Kate Madison – Born of Hope Interview by Abz, The Jitty
27 April 2010
Born of Hope. What is that I hear you ask? Well, allow me to enlighten you. Long ago in a country far away a cinematic version of Lord of the Rings was filmed by a little know man called Peter Jackson. Now with news of The Hobbit soon being in all cinemas near you Born of Hope has crashed its way into the wonderful world of Middle Earth films.
Directed, produced, production managed, location scouted and prop & costume managed by the wonderful wizard Kate Madison, Born of Hope is a big time film with a small time budget that introduces us to the life of Aragorn’s people before the power of the dark lord Sauron became overwhelming however throughout this mini epic his power is steadily rising.
Here is the article from the Guardian but if you want to see the original please follow the link. Born of Hope – and a lot of Charity by Tom Lamont, The Guardian – 7 March 2010
On the eastern flank of Epping Forest, a short walk in from the town of Debden, there is a huge tree, lying on its side, upended by a storm. It was in this clearing that independent film-maker Kate Madison, along with dozens of game volunteers, filmed Born of Hope, a homemade prequel to Peter Jackson’s Lord of the Rings trilogy that has caused a great stir since its release in December. A production pulled together over four years with a budget of a mere £25,000 – about a tenth of one per cent of the cost of Jackson’s epic – it has impressed critics and recorded close to a million views on video streaming sites. The upended tree seems a fitting place for it all to have begun.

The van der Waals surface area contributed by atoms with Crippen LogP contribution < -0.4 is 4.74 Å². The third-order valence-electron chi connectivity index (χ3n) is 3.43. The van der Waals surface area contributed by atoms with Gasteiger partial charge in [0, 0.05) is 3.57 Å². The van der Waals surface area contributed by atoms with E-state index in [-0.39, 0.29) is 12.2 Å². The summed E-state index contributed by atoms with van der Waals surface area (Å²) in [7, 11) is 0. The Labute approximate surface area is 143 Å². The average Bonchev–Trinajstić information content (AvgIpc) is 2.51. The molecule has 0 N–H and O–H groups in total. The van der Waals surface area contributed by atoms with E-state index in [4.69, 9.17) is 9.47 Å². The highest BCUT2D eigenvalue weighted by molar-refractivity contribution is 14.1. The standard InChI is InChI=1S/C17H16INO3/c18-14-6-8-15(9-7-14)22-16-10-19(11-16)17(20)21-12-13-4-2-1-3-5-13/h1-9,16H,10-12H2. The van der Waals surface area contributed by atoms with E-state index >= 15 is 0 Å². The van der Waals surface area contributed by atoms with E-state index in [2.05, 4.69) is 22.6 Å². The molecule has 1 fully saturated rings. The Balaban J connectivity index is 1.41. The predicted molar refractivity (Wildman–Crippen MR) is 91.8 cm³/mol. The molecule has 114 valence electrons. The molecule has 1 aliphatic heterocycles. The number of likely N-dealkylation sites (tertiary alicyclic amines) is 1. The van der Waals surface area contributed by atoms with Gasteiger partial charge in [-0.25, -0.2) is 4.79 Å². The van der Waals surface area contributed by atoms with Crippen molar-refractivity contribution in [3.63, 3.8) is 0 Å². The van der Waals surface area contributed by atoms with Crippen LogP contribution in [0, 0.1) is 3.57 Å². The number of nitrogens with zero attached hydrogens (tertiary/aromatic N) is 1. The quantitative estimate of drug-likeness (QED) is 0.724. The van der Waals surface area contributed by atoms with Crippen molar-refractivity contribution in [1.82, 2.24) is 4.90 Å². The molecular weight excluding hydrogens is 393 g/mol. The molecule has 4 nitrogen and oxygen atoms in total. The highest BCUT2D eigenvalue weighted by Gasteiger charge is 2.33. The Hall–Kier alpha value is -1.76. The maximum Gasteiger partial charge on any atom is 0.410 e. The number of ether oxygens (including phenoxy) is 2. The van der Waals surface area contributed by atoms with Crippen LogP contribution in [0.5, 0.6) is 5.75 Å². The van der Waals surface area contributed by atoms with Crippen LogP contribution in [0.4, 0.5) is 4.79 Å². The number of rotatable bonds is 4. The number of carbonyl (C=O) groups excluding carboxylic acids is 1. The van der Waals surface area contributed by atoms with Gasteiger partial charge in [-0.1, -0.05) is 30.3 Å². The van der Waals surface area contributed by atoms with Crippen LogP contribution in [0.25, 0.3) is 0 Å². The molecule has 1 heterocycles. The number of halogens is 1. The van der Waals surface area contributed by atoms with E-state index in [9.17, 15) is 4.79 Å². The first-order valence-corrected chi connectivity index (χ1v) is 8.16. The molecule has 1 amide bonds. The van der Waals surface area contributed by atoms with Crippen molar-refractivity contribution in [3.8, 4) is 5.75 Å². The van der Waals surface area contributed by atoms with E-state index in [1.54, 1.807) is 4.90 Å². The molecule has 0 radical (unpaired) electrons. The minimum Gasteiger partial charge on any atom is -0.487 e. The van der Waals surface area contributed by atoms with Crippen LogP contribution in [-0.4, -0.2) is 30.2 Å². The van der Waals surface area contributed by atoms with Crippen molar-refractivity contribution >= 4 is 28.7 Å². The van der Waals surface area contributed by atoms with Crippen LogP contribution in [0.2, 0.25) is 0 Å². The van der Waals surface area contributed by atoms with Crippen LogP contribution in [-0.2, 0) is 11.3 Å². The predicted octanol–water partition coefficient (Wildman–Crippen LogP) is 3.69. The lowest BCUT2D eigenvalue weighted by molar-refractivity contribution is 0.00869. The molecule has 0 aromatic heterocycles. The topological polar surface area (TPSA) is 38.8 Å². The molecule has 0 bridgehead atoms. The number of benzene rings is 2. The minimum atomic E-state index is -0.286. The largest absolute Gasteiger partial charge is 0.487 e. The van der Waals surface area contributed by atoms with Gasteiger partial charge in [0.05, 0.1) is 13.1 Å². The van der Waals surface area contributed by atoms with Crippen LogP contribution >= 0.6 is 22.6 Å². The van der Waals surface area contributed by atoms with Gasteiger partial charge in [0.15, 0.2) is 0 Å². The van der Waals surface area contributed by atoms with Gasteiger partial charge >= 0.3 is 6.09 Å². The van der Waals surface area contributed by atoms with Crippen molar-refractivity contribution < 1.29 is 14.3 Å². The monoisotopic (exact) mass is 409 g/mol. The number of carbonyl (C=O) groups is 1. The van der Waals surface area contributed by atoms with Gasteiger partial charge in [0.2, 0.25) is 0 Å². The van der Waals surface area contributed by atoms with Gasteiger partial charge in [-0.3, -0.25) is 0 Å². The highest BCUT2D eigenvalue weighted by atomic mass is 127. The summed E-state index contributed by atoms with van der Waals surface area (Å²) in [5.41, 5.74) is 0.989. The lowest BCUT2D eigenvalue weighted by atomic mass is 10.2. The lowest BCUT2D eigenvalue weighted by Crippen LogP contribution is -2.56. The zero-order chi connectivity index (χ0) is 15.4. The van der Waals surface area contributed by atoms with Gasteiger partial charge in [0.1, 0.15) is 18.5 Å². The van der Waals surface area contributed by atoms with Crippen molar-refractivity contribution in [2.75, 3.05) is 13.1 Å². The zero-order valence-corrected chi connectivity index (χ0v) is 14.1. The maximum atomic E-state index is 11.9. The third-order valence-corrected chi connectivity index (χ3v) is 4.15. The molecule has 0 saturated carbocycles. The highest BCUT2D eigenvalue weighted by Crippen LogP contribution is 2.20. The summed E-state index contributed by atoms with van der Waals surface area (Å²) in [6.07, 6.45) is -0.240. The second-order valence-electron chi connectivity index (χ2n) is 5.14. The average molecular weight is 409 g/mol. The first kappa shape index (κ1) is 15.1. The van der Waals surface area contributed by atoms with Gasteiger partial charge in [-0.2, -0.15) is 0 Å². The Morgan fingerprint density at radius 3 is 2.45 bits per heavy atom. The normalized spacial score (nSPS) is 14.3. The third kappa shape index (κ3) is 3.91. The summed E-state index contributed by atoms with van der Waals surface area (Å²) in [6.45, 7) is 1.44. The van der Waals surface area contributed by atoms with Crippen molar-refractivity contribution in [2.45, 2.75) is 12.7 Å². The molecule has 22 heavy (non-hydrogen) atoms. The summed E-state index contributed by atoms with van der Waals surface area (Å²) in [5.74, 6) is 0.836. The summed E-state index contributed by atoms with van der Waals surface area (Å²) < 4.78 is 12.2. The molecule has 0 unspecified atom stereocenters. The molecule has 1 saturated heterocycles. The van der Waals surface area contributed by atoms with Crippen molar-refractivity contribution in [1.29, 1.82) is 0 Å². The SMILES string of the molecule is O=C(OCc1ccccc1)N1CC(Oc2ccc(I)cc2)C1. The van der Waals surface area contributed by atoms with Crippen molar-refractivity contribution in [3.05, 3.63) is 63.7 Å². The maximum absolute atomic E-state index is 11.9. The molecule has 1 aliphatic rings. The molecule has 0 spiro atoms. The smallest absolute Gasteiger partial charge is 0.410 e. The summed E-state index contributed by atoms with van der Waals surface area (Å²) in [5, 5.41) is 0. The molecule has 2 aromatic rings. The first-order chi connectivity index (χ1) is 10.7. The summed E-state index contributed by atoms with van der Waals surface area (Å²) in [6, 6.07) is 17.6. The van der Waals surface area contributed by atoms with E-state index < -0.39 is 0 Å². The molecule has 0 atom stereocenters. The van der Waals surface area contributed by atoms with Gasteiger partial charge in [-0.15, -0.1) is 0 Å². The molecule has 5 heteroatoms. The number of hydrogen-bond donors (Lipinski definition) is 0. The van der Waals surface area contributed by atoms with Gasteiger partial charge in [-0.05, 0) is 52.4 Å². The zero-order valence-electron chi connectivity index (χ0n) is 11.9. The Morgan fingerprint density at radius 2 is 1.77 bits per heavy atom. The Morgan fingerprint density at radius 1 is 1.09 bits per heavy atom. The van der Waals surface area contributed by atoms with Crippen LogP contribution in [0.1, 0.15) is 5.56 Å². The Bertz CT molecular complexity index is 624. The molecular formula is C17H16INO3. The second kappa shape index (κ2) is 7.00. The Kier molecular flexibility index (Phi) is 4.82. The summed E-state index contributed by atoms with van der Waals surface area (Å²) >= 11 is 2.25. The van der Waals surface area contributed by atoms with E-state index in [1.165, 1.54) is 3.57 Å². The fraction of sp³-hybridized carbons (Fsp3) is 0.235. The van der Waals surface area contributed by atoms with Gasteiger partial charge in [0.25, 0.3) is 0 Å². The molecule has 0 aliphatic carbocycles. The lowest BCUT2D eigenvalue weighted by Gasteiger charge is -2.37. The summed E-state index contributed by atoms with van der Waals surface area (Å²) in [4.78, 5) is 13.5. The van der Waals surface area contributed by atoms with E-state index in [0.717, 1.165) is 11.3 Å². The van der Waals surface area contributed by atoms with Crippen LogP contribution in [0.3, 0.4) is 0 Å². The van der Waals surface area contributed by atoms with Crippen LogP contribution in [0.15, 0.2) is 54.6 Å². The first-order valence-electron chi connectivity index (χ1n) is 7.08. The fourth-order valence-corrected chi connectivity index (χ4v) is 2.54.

Born of Hope tells the story of Arathorn, the father of Viggo Mortensen’s character in the Hollywood films. There’s the odd crude moment (a lady, just about visible in the background of a love scene, walking her dog through the trees); and this time Middle Earth is represented by oft-drizzly Essex, not the luscious Ruapehu district of New Zealand. But Madison’s film makes an entirely plausible, if unofficial, addition to the franchise. There are epic battle sequences, pitting man and elf against orc and troll; there are stirring original orchestral scores; there are special effects; horses; severed heads; even a thrilling glimpse of the Tower of Mordor, where Jackson’s trilogy has its climactic scenes.
Fan films have been cobbled together in Jackson’s wake ever since the release of Fellowship of the Rings in 2001, but never have they been so credible, or boasted such a running time (70-plus minutes), or looked so good. “Every shot of this film was made with love,” wrote a reviewer in the national press, awarding the film four stars, “and it shows.”
“We stopped calling this a fan film a long time ago,” says Madison, 31, who had previously directed fantasy shorts – one about the horsemen of the apocalypse meeting in a pub, another that spoofily spliced the concepts of Buffy the Vampire Slayer and Highlander – but never anything this long or ambitious. “Guys running around in their back garden with a cloak over their shoulders, that’s the popular image of fan films. We were aiming for a higher quality.”
The fight sequences, practised for hours among caravans and chickens in a camping site’s car park, are a particular thrill: professional, convincing, replete with Jackson-esque moments of imaginative baddie slaying, and “Rewind that!” bits of weapon-play. At one point a giant troll, fully computer animated and blended in with real footage, lays waste to several members of the cast, before being brought down under a hail of arrows. How was this all possible on a budget of £25,000?